My kid saw the scene and told me,
There is a fog.
Do we use "a" before fog?
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In this context, no, there shouldn't be an article. That said,
There is fog
However, 'a fog' is possible but in different context.
This problem has me in a fog.
Or, if you want to say some type of fog or emphasize the intensity.
A blanket of fog covered the fields.
If you are still confused, open up any authentic dictionary (OALD, for example) and check whether the noun is countable or uncountable. Further, check that in which sense it is countable studying some examples.
As in the comment by Livrecache, I came across examples from books and other reliable sources that wrote 'a fog' as well. So, it's not completely wrong!
Your child's sentence is correct.
The word fog is much like the word rain, in that an article can either be included or omitted in many contexts. All of these sentences are grammatically correct:
Thick fog rolled in just after sunset.
A thick fog rolled in just after sunset.
Just after nine o'clock, heavy rain fell.
Just after nine o'clock, a heavy rain fell.
If you check the Ngram for "when thick fog" vs. "when a thick fog", you'll see that both expressions are used. Some examples:
- There is a fog.
- There is some fog.
- There is fog.
All of the above are grammatical, although "fog" is something which you do not normally quantify. We don't normally say “There are some fogs.” Instead, we would use another word in front which is countable. For example, patch.
There are some patches of fog.
If the fog is extensive and covers a wide area, the term blanket may be used.
The hills were covered by a blanket of fog
I believe that sentence 1 is a type of ellipses for
- There is a [patch of] OR [blanket of] fog.
What do the dictionaries say?
Macmillan Dictionary says
1 [COUNTABLE/UNCOUNTABLE] a thick cloud that forms close to the ground or to water and is difficult to see through.
2 [SINGULAR] a cloud of smoke or some other gas
fog of: a fog of cigar smoke
Oxford Living Dictionaries say
A thick cloud of tiny water droplets suspended in the atmosphere at or near the earth's surface which obscures or restricts visibility (to a greater extent than mist; strictly, reducing visibility to below 1 km)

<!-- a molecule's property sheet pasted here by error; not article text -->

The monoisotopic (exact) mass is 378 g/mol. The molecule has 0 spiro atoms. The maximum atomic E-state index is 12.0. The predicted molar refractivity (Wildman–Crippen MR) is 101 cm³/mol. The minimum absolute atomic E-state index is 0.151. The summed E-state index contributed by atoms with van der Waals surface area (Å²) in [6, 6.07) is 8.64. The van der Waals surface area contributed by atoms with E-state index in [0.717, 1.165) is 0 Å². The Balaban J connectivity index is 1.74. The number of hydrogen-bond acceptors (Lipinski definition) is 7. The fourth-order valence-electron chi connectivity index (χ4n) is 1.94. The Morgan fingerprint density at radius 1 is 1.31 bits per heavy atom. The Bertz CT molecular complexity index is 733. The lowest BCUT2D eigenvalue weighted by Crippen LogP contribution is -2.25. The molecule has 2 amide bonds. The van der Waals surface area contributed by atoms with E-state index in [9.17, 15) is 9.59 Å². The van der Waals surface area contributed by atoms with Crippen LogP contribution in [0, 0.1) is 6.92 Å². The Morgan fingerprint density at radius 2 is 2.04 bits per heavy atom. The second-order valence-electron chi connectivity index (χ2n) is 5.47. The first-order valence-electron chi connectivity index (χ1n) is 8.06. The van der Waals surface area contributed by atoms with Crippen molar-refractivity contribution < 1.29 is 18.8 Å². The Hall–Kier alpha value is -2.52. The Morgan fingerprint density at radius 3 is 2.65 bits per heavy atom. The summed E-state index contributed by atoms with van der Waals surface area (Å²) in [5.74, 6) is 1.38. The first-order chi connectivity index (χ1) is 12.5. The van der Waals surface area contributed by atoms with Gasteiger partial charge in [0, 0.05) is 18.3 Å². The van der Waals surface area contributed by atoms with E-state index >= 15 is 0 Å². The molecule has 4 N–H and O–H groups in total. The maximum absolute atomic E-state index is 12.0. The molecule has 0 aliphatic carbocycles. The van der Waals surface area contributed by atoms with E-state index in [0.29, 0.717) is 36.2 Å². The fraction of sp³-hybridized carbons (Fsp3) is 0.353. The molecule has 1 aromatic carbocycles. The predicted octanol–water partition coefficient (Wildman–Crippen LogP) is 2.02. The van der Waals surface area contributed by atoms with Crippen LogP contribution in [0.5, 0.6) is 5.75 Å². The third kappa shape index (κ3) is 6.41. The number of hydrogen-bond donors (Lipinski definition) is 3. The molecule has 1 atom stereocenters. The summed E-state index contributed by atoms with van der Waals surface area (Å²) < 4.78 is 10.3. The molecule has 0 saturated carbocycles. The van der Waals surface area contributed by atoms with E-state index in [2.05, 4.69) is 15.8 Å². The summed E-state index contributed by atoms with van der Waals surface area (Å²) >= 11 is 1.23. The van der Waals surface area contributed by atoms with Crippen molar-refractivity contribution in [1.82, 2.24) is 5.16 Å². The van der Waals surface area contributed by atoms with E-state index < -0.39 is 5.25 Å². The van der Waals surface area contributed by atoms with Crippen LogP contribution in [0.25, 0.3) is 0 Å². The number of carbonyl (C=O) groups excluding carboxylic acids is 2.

- ‘Your Jeep fog lights can help you cut through thick fog or rain with ease and without temporarily blinding your eyes.’
1.1 in singular
An opaque mass of particles in the air.
- ‘The cloud clearly isn't steam in the strict sense, nor vapour (these are both invisible) but a fog of small ice crystals.’
Interestingly, Cambridge Dictionary does not acknowledge the singular form in British English, it defines it as being uncountable
A2 [ U ] a weather condition in which very small drops of water come together to form a thick cloud close to the land or seaocean, making it difficult to see:
- Thick/Heavy/Dense fog has made driving conditions dangerous.
- Mist, fog, and snow are common in this area.
- It took several hours for the fog to lift.
But in American English, fog is countable and uncountable. Unfortunately, the only example provided is the uncountable sense.
noun [ C/U ] US
[ U ] Heavy fog made driving conditions dangerous.
Longman Dictionary goes into some detail. To summarize, it describes fog as being both COUNTABLE and UNCOUNTABLE (mass noun)
- It will be a cold night, and there may be fog patches
- A blanket of fog covered the fields.
And lists the following phrases
a blanket of fog (=a large area of fog)
A blanket of fog lay over the town.
a bank of fog (also a fog bank) (=a large mass of fog)
As we approached the coast, we ran into a dense bank of fog.
patches of fog (=fog that forms in some places but not in others)
Patches of fog are expected later today.